Obama: On all these issues, but particularly missile defense, this, this can be solved but it’s important for (Putin) to give me space.
Medvedev: Yeah, I understand. I understand your message about space. Space for you…
Obama: This is my last election. After my election I have more flexibility.
Medvedev: I understand. I will transmit this information to Vladimir (Putin).
Russian experts say there's little doubt the Kremlin would like to see Obama re-elected. Official Moscow has been pleased by Obama's policy of "resetting" relations between Russia and the US, which resulted in the new START treaty and other cooperation breakthroughs after years of diplomatic chill while George W. Bush was president.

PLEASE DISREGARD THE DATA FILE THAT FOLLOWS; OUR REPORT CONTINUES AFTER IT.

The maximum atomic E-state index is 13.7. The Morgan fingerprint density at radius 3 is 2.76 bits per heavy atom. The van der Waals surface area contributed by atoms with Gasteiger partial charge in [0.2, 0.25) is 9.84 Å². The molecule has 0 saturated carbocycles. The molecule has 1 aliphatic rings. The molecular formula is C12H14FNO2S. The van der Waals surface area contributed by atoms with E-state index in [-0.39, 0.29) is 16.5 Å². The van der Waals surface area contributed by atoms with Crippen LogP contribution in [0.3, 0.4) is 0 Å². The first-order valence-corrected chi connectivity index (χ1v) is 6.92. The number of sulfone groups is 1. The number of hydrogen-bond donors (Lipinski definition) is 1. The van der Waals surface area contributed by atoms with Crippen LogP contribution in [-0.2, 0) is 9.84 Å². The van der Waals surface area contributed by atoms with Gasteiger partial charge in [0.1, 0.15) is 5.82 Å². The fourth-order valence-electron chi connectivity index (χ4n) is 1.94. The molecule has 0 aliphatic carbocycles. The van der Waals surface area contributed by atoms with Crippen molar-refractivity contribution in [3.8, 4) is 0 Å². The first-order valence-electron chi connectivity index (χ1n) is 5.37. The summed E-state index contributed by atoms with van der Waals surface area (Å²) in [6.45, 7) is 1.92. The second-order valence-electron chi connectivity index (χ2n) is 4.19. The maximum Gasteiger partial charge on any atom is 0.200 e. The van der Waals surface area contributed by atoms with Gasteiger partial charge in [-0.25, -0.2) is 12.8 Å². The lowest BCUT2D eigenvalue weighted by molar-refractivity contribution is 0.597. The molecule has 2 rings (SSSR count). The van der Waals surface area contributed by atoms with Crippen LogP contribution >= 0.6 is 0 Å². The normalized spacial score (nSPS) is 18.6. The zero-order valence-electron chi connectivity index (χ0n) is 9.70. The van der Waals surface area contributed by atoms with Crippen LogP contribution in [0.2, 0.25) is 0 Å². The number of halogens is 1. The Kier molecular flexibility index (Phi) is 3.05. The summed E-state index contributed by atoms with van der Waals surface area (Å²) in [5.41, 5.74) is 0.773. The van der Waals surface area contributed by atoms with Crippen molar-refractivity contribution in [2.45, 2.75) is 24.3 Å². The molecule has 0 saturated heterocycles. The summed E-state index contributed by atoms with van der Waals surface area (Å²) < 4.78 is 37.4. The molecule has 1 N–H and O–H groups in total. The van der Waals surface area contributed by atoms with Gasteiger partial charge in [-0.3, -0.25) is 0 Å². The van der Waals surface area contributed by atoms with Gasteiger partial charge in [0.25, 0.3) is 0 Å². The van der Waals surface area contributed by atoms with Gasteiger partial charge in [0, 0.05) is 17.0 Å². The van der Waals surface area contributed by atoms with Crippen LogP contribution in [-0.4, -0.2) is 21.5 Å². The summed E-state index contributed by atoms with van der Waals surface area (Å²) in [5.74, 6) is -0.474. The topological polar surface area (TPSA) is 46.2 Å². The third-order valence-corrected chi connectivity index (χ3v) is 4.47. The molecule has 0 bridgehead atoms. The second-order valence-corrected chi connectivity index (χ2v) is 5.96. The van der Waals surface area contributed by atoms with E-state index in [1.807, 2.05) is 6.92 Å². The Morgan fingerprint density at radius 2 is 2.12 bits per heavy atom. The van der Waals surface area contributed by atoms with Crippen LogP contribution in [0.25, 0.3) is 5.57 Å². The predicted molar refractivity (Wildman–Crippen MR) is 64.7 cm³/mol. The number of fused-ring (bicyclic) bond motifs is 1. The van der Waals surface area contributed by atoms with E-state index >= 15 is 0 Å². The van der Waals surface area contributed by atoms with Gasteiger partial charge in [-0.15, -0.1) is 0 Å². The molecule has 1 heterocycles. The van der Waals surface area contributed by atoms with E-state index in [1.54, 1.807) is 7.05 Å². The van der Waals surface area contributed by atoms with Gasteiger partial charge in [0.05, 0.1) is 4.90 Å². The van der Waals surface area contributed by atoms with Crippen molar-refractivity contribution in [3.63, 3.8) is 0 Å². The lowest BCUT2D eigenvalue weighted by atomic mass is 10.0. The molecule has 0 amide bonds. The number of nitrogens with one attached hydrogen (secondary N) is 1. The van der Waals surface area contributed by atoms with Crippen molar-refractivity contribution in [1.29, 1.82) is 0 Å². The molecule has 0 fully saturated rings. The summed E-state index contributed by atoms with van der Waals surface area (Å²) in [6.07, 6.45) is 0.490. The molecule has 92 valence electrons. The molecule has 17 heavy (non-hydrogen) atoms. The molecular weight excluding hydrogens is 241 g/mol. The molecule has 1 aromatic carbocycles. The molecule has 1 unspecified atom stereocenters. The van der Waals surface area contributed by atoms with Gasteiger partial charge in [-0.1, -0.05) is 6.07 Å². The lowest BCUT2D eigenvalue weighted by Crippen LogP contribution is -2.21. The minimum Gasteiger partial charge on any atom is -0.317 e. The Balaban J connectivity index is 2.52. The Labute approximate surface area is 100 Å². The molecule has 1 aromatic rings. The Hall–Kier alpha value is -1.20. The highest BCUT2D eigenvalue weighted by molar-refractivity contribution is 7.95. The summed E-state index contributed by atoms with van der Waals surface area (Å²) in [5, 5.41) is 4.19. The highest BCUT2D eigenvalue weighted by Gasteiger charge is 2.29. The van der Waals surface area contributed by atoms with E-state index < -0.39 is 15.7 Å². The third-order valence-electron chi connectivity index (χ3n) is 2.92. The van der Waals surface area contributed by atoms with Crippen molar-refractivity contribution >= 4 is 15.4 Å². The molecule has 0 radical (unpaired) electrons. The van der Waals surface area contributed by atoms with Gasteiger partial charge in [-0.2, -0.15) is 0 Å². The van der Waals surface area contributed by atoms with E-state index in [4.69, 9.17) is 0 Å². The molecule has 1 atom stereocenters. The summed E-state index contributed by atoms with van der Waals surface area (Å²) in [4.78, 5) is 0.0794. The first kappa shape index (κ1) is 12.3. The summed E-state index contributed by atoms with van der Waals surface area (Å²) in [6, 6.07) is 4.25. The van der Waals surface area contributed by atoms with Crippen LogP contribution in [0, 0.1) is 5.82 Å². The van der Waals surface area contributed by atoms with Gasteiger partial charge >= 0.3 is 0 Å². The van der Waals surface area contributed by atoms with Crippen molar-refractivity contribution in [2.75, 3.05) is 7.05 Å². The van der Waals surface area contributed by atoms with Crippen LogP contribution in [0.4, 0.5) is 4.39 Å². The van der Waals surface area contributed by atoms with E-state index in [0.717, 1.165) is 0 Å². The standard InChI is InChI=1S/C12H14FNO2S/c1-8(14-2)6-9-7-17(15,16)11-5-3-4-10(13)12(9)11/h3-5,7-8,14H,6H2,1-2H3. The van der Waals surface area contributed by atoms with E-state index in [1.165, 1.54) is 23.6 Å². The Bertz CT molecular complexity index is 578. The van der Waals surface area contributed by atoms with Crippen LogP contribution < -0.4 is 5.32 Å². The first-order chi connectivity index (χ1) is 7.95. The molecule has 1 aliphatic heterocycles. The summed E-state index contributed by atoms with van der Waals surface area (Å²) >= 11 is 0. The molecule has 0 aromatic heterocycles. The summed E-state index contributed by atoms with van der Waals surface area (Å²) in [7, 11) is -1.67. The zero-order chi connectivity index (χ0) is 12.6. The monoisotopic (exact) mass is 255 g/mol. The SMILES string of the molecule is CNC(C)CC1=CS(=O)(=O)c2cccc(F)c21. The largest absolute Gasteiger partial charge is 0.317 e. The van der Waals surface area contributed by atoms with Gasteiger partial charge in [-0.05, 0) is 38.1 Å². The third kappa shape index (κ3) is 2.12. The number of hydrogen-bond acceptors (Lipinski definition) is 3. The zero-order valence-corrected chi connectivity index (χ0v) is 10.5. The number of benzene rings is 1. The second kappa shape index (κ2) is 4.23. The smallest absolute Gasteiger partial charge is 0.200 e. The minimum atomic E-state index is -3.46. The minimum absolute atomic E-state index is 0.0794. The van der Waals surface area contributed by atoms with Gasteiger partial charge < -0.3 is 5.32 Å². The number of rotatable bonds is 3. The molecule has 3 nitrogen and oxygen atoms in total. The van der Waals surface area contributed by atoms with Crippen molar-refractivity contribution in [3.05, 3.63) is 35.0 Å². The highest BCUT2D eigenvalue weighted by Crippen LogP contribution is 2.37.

The Russian media often covers Obama's lineup of Republican presidential challengers in tones of horror, and there seems to be a consensus among Russian pundits that a Republican president would put a quick end to the Obama-era thaw in relations.
"The Republicans are active critics of Russia, and they are extremely negative toward Putin and his return to the presidency," says Dmitry Babich, a political columnist with the official RIA-Novosti news agency. "Democrats are perceived as more easygoing, more positive toward Russia and Putin."